Logansport Pharos-Tribune from Logansport, Indiana on May 28, 1896 · Page 1
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Logansport Pharos-Tribune from Logansport, Indiana · Page 1

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Logansport, Indiana
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Thursday, May 28, 1896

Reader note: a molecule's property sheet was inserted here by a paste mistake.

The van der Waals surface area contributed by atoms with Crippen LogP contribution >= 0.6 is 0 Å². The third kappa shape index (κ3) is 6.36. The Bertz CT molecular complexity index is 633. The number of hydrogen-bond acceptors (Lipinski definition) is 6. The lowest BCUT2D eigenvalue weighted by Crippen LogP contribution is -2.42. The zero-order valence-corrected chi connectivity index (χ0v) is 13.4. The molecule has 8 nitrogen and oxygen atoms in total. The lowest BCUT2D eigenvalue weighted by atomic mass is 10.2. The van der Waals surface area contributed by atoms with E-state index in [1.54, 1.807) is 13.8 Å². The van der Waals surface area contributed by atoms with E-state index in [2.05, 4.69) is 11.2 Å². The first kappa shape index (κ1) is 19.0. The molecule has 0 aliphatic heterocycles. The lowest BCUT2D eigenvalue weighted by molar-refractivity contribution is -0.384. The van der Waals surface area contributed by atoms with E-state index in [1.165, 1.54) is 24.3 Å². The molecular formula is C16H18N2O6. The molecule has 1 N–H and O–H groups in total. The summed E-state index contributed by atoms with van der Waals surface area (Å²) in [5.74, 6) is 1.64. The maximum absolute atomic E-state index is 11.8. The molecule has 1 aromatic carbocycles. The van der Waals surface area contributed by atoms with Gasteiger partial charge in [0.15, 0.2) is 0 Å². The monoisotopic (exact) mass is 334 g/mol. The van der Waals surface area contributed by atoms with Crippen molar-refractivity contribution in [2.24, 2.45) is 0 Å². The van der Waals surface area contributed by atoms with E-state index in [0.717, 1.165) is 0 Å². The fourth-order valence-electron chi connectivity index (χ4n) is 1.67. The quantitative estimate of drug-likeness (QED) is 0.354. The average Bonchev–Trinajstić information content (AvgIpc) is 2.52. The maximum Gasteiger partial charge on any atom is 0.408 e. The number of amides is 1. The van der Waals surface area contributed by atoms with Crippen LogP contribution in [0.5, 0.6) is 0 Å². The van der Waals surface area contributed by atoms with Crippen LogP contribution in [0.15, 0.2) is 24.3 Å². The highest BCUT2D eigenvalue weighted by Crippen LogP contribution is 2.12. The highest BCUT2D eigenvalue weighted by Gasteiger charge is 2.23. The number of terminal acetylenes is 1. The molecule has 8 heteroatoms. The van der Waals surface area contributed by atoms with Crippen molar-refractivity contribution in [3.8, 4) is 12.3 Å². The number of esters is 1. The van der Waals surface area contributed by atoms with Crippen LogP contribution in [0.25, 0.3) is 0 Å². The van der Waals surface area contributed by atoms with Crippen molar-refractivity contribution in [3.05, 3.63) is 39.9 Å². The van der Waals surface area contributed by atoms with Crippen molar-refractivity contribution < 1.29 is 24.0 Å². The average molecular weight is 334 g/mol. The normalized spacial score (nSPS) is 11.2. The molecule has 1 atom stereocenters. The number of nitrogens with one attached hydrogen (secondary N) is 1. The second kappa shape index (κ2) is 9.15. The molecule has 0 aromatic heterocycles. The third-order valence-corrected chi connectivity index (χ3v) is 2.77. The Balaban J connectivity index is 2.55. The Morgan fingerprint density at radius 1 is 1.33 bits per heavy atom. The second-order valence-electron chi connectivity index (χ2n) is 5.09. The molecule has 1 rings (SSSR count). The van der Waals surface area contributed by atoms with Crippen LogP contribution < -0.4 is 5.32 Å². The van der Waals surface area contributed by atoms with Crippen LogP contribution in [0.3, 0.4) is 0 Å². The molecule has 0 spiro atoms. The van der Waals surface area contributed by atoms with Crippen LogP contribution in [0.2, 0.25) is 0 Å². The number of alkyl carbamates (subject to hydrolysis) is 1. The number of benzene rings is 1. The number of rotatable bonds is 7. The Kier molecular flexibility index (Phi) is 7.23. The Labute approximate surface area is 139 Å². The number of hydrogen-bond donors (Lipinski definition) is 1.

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THE JOURNAL YOL. XXI. IO(UMPpT ? INDIANA, THURSDAY , MAY 28, 1896. NO. 128. Wire Progress. A Large Importer came to'us and offered a large lot of SHEER LINEN CAMBRIC HANDKERCHIEFS at our own price We^bought them and ! Saturday morning they will be placed J on sale at your Price, asojdoz. hand- j kerchiefs divided into three lots. LOT i. 100' dozen Sheer Linen, elegantl/ embroidered Handkerchiefs. The regular selling prices of which ran^e from 40 to 70 cents,You can take ycur choice for ipc. LOT 2. 100 Dozen Embroidered Swiss reallopod, lace insertion and ld.ee block Handkerchiefs. Actual value from 15 to 10 cents your choice../ I Oc LOT 3 Value 20 cents edch 5c 50 Dozen are Linen Hein-stitched Handkerchiefs. all linen and yoqr choice for In connection with this sale we will conduct a sr.eclM Wash Goods Sa'e giving you choice of 100 prices, Osgandies. Lawns and Dresden? $ . I 0 Duck Suit* for LadUs 1.50 Japanese Silks 2 I Silk and Feither Puns 25 40C-411 BROADWAY. PISHED TO DEATH. Scores' 'of People at Victoria, B, 0,, ', v .'.'•'>'' Lose Their Lives, 30C FOURTH ST Clothes up to Date . . Have been in great favor at cur establishment. Fact Is no one lia» a finer lino of woolens and worsteds to select from than ours. Important Features . . . in ;the make-up of our clothes work their superiority. We are nof'tbe cheapest tailors but claim to be the best. Carl W. Keller, Tailor and Draper. 3» Market Stfeet. We [Have Others we Call Them Knights We also huve an ass>rtuient of second hand bicycles which must be gold. Call and make an offer. 202 Sixth Street. ZINN & COMPANY. I Must Have Honey =f ^ So I Have Reduced my prices. Call and getr3! ^ a Nobby Suit before they are all gone. - ^ | AL YOUNG, Tailor ^ 318 Pearl Street. ;v, ~^ Fresh Water Yeast! Hakes the purest and sweetest Bread- The Bread Recipe on separate Slip is PERFECT. THE BUCKEYE YEAST CO., ASHLEY, OHIO. invitations^ — Defective Span of Bridge Gives Way, .'Plunging a Street .Car, Carriages . and Foot Passengers Into.River.- • ''',• •Victoria, Li. C., .May 27.—A defective Epah.jn, tile Clovernn.ient street traHic bridgi^ ; across Victoria Ann, gave way Tuesday afternoon, precipitating a lujiilrd streetcar and several iirivnte'L-sir- riiiges into the bay, 100 feet below. The nil tuber of victims cnnnot al liiis time be es'vrniated. Tho bridge W!is : (rrowded with vcliicles eontiiining plea^ure-seek- prti'bpiind for MaeCatiley's Point, where the. ([tieen's birthday celebration sports were in progress. The shnm iigh t a nd naval review were to'take jiliicc at MacCanley's Point, near Use]t'l im:iIt. Tuesday evcn ing, and crowds \veru making t!iL'ir way there by every route. All the traiii cars were packed with visitors. At two p. m. a hirge and huavily-liulen car • left Government street having upwards of 100 people on board. When the middle span of the traffic bridge, about 1JO feet in length, was reached, il collapsed, throwing the car and a number of carriages nnd footpas- ser.gers into the water, 100 feet beneath. The car was completely submerged nnd all save a few who were oirthc platforms and roof were drowned. A number were killed by falling timbers and a few escaped by clinging to t'no floating ruins of the bridge. List of TIHMO Known to IJtv Dcnd, The following is a list of those so far known to have lost their lives: B. Carmlchnel, commission n^ent: J. P. Gordon, Bruclstrect's agent; Mrs. Ailamp. widow of M. 1'". AcUims, .who was clrown,od the Valos accident last year; -— Edmonds, Pembroke: street; .VTIss Nathan, Sprint; liidgc: Kosul, storekeeper; Arthur Fiil'lBi-ton, son of W. F. Fullerton, Sprint,- Rlri£c: Mrs. Heathcrboll, wll'c of William Hcathorhull. 1C3 Sou'tli road: Wilson, son of SuperintomU'ni. Wilson; Vi'. T'lin Boki'lon, Port Townscnd; Miss Annie Kenst, duuehtcr ot Ai-lhur Kcust, deputy register of ilio suprewu court: Cam. Leverldprc, SpriiiK Hidg-e;'MrR..<5. I. Post, 133 Fernwoocl roafi; Master 'Fos;i son of tho last named: .Archie Bltfiftvr,. ngr-O six years, son of George W. Blffgar; Miss Ui^gar, apod nine, daughter of G. W, Elggar; Frank Cresta, bootblaclt; Miss Mlnr.le Robertson, daughter ot W. A. Robertson; Mrs. E. B. Curmlchacl, Fred Ad-, ems, son of tlic late Contractor Adams: Holmes, bookkeeper, of the Sayward Milling company; Miss Sophie Smith, Miss Bert, Anacortes; James Laurie, Hombolcl street; William Pearson, North Park street; Miss Turner, the two Misses Bownes, Miss F. Jackson, CO Quadro street; O. Renowe, son of Sergt. Maj. MuJcahy; Emma Olsen, Miss Gjnoe Elford, Mr. James, James T, Peterson, Gabriel Maratta, Mrs. Tout, Seattle; Mrs. Woodhouse, Beattle; Mr. Jackson, cattleman; Mlas Flora Jackson, H. Tallbot, motorman; George I-'air, conductor; Mrs. J-Iousan, James Henry Tyack and Miss Ida Goodacre. ; . Desperate Work of Rcrtcuurb, •7 The jwy impaneled'Tuesday night viewed in all 47 bodies, -a.nd then'od- jburned'.'.Tintil Wednesday morning so that thework of recovery might be com- pl'etecl, ..One of the first to hurry to the resciie \\viis .Capt. II. E l''oote,.who hap- pcuecl to be looliing out o£ his windbVv on the '. bank. Jiushing : dowji to the'.' scene he got a sl;MT . near by and p'tllJed towards the, stvuggHng mass of, people lighting for life"amid the \yrcclvagc. Little JS'ollie iPrcslon wa.s the-flrst, person saved, Shc:had beeji in' the ["car with her step-father, Mr. Lcveridge, who was drowned. The liiiniber' of rescuers was -'increased rapi'dly. and soon the seetre -was aJivc, with all kinds of small ci-afts, CZAR IS CONGRATULATED. Rooolvex ror€.I);M ItoiiriioiituMveii in. tlie Puliico of th,e.'ltrcniHii. Moscow, May, Z.Tw'.-f^ .JVcdnesday Um- peror Nicholas'IT... nnd his consort received the congratulations of foreign ivjiresenuilives, the : ;Christian clerg'y the mjnisters of state,'the council of the empire, the senate, the representatives of the nobility, the ; 'secret:iries of state, the representatives of 'the duchy o£ Finland, committees'.of'.the house and chamber oC commerce and theiminici- pal a.nd provincial delegates. The reception tool< phice in the hull of St. Andrew in the pii'laee'-'.of the Kremlin, which, is also liiiownjvas the throne room. This room, \vhich had been renovated for I lie '••'coronation fetes, ivc'iiMl ;i brilliant-'appearance. It* walls were lun!g"vyi,th light blui silk, while numerous gold plates, offering's from various'uJl'i.i'S'in llussia lo previous emperors; adorned them. At :i"::iO o'clock t.lie'St. Andrew'shall itself wii.s crowded with deputations, arranged iu regular order, and iu a few PBOHIBS MEET. Narrow-Gauge Element Secures Control of Convention. Lively Scene Enacted at Nomination of Temporary Chairman and Police Are Called In. IRfj-TjUr THE ROIWHYOFfi AS N0li\£ MEN '.Of RUSSIA moments tlVe'-gili-U'd doors swung open and the'emperor-and empress appeare witli Ihoir sirrTc ll iiiul took their pn.s tions, st;indin'g'.in. front of the llironi The emperor w'afi dressed in r. general' nni'form, the empress in Russian gal cosUune. At'their right, were the rt galln on a tabltj and the imperial-stanc ard, guarded by two grenadiers. Tlie: suite stood nt their left, flanked by company of grenadiers of the palace o: guard; ''-Immediately the long line o deputies, two by two, came tiling up attended by masters of ceremonies who introduced each 1 deputation. On.one of-the other clays set apartfo receiving congratulations the c/nr wil receive deputations from the orthodo> church nnd the various .sects of Russia Are'always appreciated and especially so when they are tastefully gottenjnp. THE JOUKNAL Job Printing Department l»j making a specialty of • NVITATIONS, PROGRAMS. LETTER HEADS, NOTE HEADS. BILL HEADS,' STATEMENTS, CARDS, CIRCULARS, ETC.' ETC. Latest Styles m Fancy Type and Material. f'&SM&?$tii&f'.-i : -: many 'from the sealing schooners nipoml']close by. The Misses Drake,' tla'ngh'ters of Justice Drake, saw tlie'tie- c'idcn't', and at OTICC put otit'hi a'slti'lT and fcucceeeded in saving the lives' h of seven person's'. William Ijnniers"pulled five ir.tb 'his boat and many others' lives were.'saved by swarmg/of ; 'boat.s. which came, to the spot. Uev. Cnnoti l j :;ddon, o.' passenger of the ill'-Fiitert car, was r.inong the first rescued. He. had received terrible injuries libout tho bend. anj ! ,wa.s placed in tlic'housb"bf Capt. GrahcV'cldse bj-. Ju aiibt'hcr room of ljsnme house was James Tnekson, w-lio with his j'oung daughter hncl been nwi.dc tlie car. The faiJiorSvill'livc, but tl'.'e girl is beyond recovery. '••'' A number of bodies have been carried out of the linrbor by tbp outgoing ;idc, which runs fit not less than sev'eu ;nots an hour nt the point-where 'the ncciden't occurred. The. sad''affair has cast a deep gloom over-the : eir'y. "Thti iiiv.-il review and shnm battle we ( re can • oiled, as were all other sports planned for the afternoon. 'Thousands of sorrowing friends and relative's lire'crowd- ed around the approaches, of'the bridge eagerly scanning each bo'dy ' as-it'is brought to land. Many heartrending scenes arc enacted a.s the work of rescue .progresses. It will probably-,be.several (Jnys before the full extent of the dia- oster can be correctly estimated. To Confor on WaRe Scilli.'. Detroit, Mich., May 27.—A committee,with President Garlnrid.at its head, was appointed by the Amalgamated Association of Iron and Steel'^Workers Wednesday morning to confer with the manufacturers' ' committee on the changes made by the association in the wage scale submitted by thc'.wagc committee. , . .:'••' The committee was given power to se.tUe the differences. .-.;•: Election UotH L'lmon'ocl'.ib'JO. Columbus. 0., May i;7f—Tlic supremo court rendered a 'decision to the- effect that an. election wager cisanot 1;« legally •* NEW YOUNG PEOPLE'S SOCIETY EplHcopul Ctmrcti About to I.iuincl] Kow Movement. Cleveland. 0.. May 27.—According tx. present plans,'a inovi' of national im portancc in the Episcopal church »'il be started at the HILT-ling of. the Clove land Cleritrtis to be held'at Akron m-.xi Monday. The Cleveland Clcricns i; composed of the Cleveland Kpiseopa clergy. . The .Episcopal.church has no younp 'people's society th'it ranks with the JJp.worlh league. oC' the M, ]£. Hinrc.h and the ChvUitif n ICndt'.-ivor society o; . the other Protestant churches. The Kpwoi-th league is considered exclusive, but the Episcopalians conic' have affiliated with the Enileavorere had they chosen 10 do sv .One reason why they have not is,that some of them think that the endeavorers are so devoted to their society that they think more of it than they do of their churches. The new Episcopalian'society, which is'to'be discussed'by the local clergy, will conform strictly to church lines. It will lie, at all times, secondary to the Episcopal church. A young people's society of this kind, once established, it is 'held, will hnve a tremendous growth throughout tlie country. WHOLE FAMILY SLAIN. Horrible Criniu of James Duiilmm Near 1 ' fiji ii JOMO. San Jose, Cal'., May 27.—Col. K. P. Jlc- Olincy a.nd his family, embracing SIN persons, were murdered Tuesday night by his son-in-Jaw, JaibeK Dunham. Among the victims of the fiend was Dunham's wife-, a daughter of Col.Mc- Glincy. The 'crime was committed in Cainpbell, eight miles southwest of this city. Wife, father-in-law, mother-in- law, brother-in-law and two domestics paid the bloody debt of the fiend's rage, liitornntlonnl Fliarmiiccutk'iil Exhibition. .Washington, May 27. — Carl Bailey 1-l'nrst, CJnitc'd States consul at Prague, informs the 'state deportment that an ' international .pharmaceutical exhibition will be'held there from August ]5 to September 15 nc.xt, nnd that the attendance of persons in the United States interested in the undertaking is desired. f'ornor Sto'n'j IS L:iid. Charleston, Ill.^Jfay a'T. —Thelaying •of t.lie'cornerstone of the eastern Illinois state normal school was celebrated in 'this city/Wednesday with great pomp nn-d fipleiidbr.'.'Oov. Akgc.-::! and staff Wi're- .present;- alrt'o 'several 1 coin|Junies .of Hia.te'mi.lit-ia-look'part,in'the parade,' Pittsburgh, Pu_, Jliiy 27.—The seventh national convention of the prohibition party WHS cnllitd to order in this cit.y Wednesday morning in the exposition hall. There was quite a. large attendance, abundantly significant of the growth of the pa-rty, since its inception in ISO!), when it cost barely 7,000 votes, down to the last presidential campaign, when the total cast was nearly 280,000, and the prohibitionists seemed, as they claim, to hold the balance of power in ]3 or 14 states. Mr. K. L. C'iKt.li', chairman of the committee en rerepiijn, in his address of welcome, said, that he welcomed the convention "as the representatives of an army of 300,000 of the most loyal and single-hearted patriots, suid o£ 600,000 of as devoted and consecrated women as ever gathered under any banner or made warfare against any ci.-emy." Mr.Sa.iyiuel Dickie, of Michigan, chairman of the nntion.il conmiiuec, responded to the address of welcome. Ladius ill Attendance, There were m:my ladies wearing the blue and white badges of delegates to the convention, and a nomlvr of colored representatives in the front row. The gallery in the rear of the hall was well-filled, but the earlier part of ihe proceedings, at ii;ast, were character- i/.ed more by the decorous air of a religions gathering-than tjie feverish ex- citen.enl. of a political convention., jSiir:mv mill Jlroud Causers c;i:iHli. Kight at the opening of the formal proceedings, when Mr. Dickie, t--!ie chairman 'of the national convention, ;.resented t.lie nan.e of Mr. A.' A. Stevens, of Tyrone, V:i., as temporary chairman, the rebcl'.ion of the free silver minority broke out. .Mr. Chnu!;c«y W. IJnnn, of California, rose to a ]>oint of order and asked Mr. Dickie tn rule upon it. 'lie offered as a substitute a minority report, substituting the name of Kdward J. Wheeler at temporary chairman in place of Mr. Stevens. A lively scene ensued in which the chairman persistently refused to "Bn.- tertain a.ny motion or appeal of the minority. Then thei-band was. called upon'to drown the uproar and to give the chairman time to recover his wind and his composure, both. considerably disturbed. Meanwhile; hulf the convention was walking the floor and a squa<l of policemen were ushered into thehnll to keep order. Mr. Wheeler, of Xew York, the gentleman named in the minority report as temporary chairman, rose,and, for the sake of harmony, withdrew his name, although protesting against what he called an arbitrary and unjust rule. Slovens Permitted to Sjicnk. Then, at last, Temporary Chairman Stevens was permitted to deliver his opening address. Mr. Stevens, !n Ms opening address, grave an interesting historical sketcli of the reign of the part}', and tlicn proceeded to the discussion of national issues. Ho said never Jn their history h.'ul t j .ie d^minp.nt political parties been so much at yea as ftt ihe present time. Unless all signs failed, .the republican party would present the tariff a3 the paramount Issue. The democratic party, I;e believed, would _ declare for "sound money," as interpreted by President Cleveland, -while the populists would come In at the end and make free silver coinage at sixteen to one their 'Jominant Issue. Plcii for One flunk Fluttorm. Mr. Stevens continued: "If my prognostications of tfce politics of our country during this year be correct, each party will have its o\vp. Issue to maintain without entering into antagonisms that have existed In the past In political contests. It In therefore important that we should make "no mistakes, avoid extremes In con- londfne for Questions that the prohibition party was never born to settle so long as tho drlnlc trafllc remnlnod legalized by the government. On this question we are agreed. It was tills question that led us to sever political ties that were as dear to us as life itself, that we m.'glit unite together In a political party to exterminate tlie ]eg,ill;:ecl drink tralllc, We E.11 have our opinions on other political questions, such as lurift, free-trade, free silver, sound money, etc.. etc., and our opinions arc by no m'caiis u unit. Such issues are to us as u party divisive ones, and we should avoid anything that will divide our ranks, divert our attention from the great purposes' for which-we are organized, and cause'a halt Jn the advance we have been and nre making for political power and control. Ijjt. us,. : ithen,. in this convention, bear in mind thut'.noihing would so gratify the supporters of the drink trafilc as a division in our rar.ka, ,br a fruitless controversy in this convention. 'Let us stand back to back, with our face to the foe, remembering that t!;us united we stand, or .divided we fall." Another Victory for Narrow CmuKcrs. ]}r. ,T. B. Cranfield, of Texas, was elected 'chairman 01' tlie committee on p!at^ 'orin, which is a victory forthenarrow- •uuge element of'the party, jlrs. lielcn i\f. Cougar has been elcct^ ed .chairman of the. committee on permanent organization, VERJIO-NT DEMOCRATS. \V. Witclier, of ^cwbury, us assistants. Mayor .]. W. Cordon nominated Dr. j. Henry Jackson, of Uarre, the candidate for governor, and the nomination was unanimously made. Jlalph Sherwood, of St. Albans, was nominated for lieutenant-governor. Other nominations were: .lames JL Williams, of Itellow's Ifnlls, «1aie treasure.-; William \V. llyder. of Dristol,-sec- retiiry of st,v.c; 13. T. Seuver, of Xorth Troy, auditor. Presidential electors chosen were: Dexter Knlton, ol' Nuwbury; Seneca Hasleton, of BnrJhigton. Delegates at large chosi-n: Thomas W. P.rown, Ihithnu!; Willis Valentine, I.tennington; S. C. , Shurtlett. Mont- pel ier; J\ J. 1'arrvll, Newport. The delegates were uot in.structeO. The platform strongly indorses President Cleveland and his administration. Indorses Itliind uml ]<'r<><! Silver. Oklahoma City, 0. T., May 27.— The democratic territorial convention indorsed ninnd for president and instructed Oklahoma's six dulegii1.es to vote .for him and free coinage nt sixteen to one, and to support no candidate for president or vice president who \\ a.s not pronouncedly in favor of such, free coinage. A DIABOLICAL~DEED. Wouinn Beaton to IiiM-itnlbmt.v uixl Her Clothing S«t on Flri'. Philadelphia Jlay 27. — J.ra Sanborue, ngod US years, early- Wednesday morning beat his clnughter-in-lnw. Belle Saft- horric, aged 20 years, into insensibility, sis silie lay in.bed at her home, J203 South Fiftieth street, with a six- months' old babe by her side, and then set fire to the roo'ni. Jt was some timo before the tlames were discovered by neighbors, who rescued the mother and child with diflietilty. They were taken to a hospital where it w:is found that, in addition to being burned, Mrs. Sanborne's skull was fr:u;tiire(l in I"'O places. The infant was also b.idiy bnmed. and i;. is feared the mother and child will die. Sanhorne escaped from Ihe residence after committing the deed, but he was arrested several hours later. There is no cause known for the crime. The infant died Wednesday morning from its injuries. It was developed that Sanbornc is de- rnnged and that he was insane when he committed the deed. WOMEN IN CONVENTION. Third ITIoiinlHl Session of General retlcra- tlou of Women's clubs Opened. Louisville. T\y., May 27.—The third biennial session of the General Federation of Women's Clubs began at Mae- auley's theater at nine o'clock Wednesday morning,' with about J.OOO in attendance. The building is beautifully decorated with the. colors of the federation, and is crowded to the doors, al« though only members- and delegates are allowed inside. Mrs. Patty I}. Semple, of tlic Louisville club, welcomed the visitors, and after aresponso by President Henrotin, of Chicago, the convention buckled down to business. Among the prominent club women in attendance are Mrs. Belva Lockwood, of Washington;Mrs. Frances Burrows, wife of Senator Burrows, of Michigan; Mrs. Jane Croley (.Tennie June); M"rs. A. M. Palmer and Mrs. Fannie Jlelmuth, president of Sorosis of Xew York. STRUCK BY LIGHTNING. l»owJor Works nt Turck, Kiin,, Destroyed . — Loss of I.iro Feared. Fort Scott, Kan., May 27.— During a heavy electrical storm Tuesday evening lightning struck one of the seven larga buildings of the Laflin-Kand Powder company at Turck, Cherokee county, Kan., and an awful explosion followed, the flame of the burr.ing powder shooting' 300 feet in the air. The report was heard for 20 miles. The plant was established in 1S90 and cost $250,000. Owing to the, distance of the plant from a, telegraph office no details can bo learned. It is feared that many lives were lost as the factory run a largo ni Five ISulldingN Burned. Sistcrville, W. Va., May 27. — Fire started in Dunn's barber shop at five o'clock a., m. and iu a short time destroyed five buildings, entailing a loss of §30,000. The following arc the losers: Gene Dunn, barber shop and bathrooms; II. Hillis, saloon; B. Co- - ben, dry goods; E. T. Marsh, dentist; Dr. Lichty; Hirshborg Bros., clothing; ,T. F, Dolan,- saloon; Maccabees' and Elks' paraphernalia; McCormick & Company, shoes; CJcvcr & Company, Ilold Their State Convention nt 3lo»t- piilier— Nain«.ii Slate Tleltcu Monl.pcHcr, Vt., May. 27.—The democratic state convention was called to irdcr at. 10:-15 o'clock Wednesday forc- in thfi Blanclinrd opei-a house by F. Brigliam, of Bakorslield, chairr/uin jf the state committee. Felix W. Me- cttnck, of St. Albans, was elected per- uanont chiiinniin. Frank K. 1-lowc, of Montpcl'LCf, v.-rui ehoson secretary, and J-. JIcGettrick, of .Sf.. AJbaus. and C 3'Jeinli* Guilty to Kmbc7.7]einent. Quincy, '111., May 27. — George G. Smith, ex-city clerk here, pleaded guilty to embezzling $3,000 city funds and was sentenced to the Chester penitentiary. Smith is over M years old, and was respected before his present trouble. Fcimxylvaula Knijcbai T«mi>Iar. Scrantou,Pa.,May27.—The grand com- ; muiidery Knighis Templar of Pennsj-I- vania Wednesday morning selected Enslon as the place for holding the grand commandery in May, 1597. Officers were elected. Col, srosl>,v Critically III 'San Francisco. May 27.—Coi. John S. Jlosby, the ex-cor.federate soldier, recently consul to Bong Kong, is lying. '.•rit.ica.lly ill at his home in this city. He is suffering from appendicitis, and ! liis rccoverv is a matter of grave Unnsns JllTistreil .TwljHcc Open. . - TTntcliinso:!, Kan., ^-fay 27.—The Kan- r.as si a to •.musical jubilee opeaci . 'ts i'^nrtli iuM-u:il mec-liug here with a ia.:'g6 attendance. • ' . '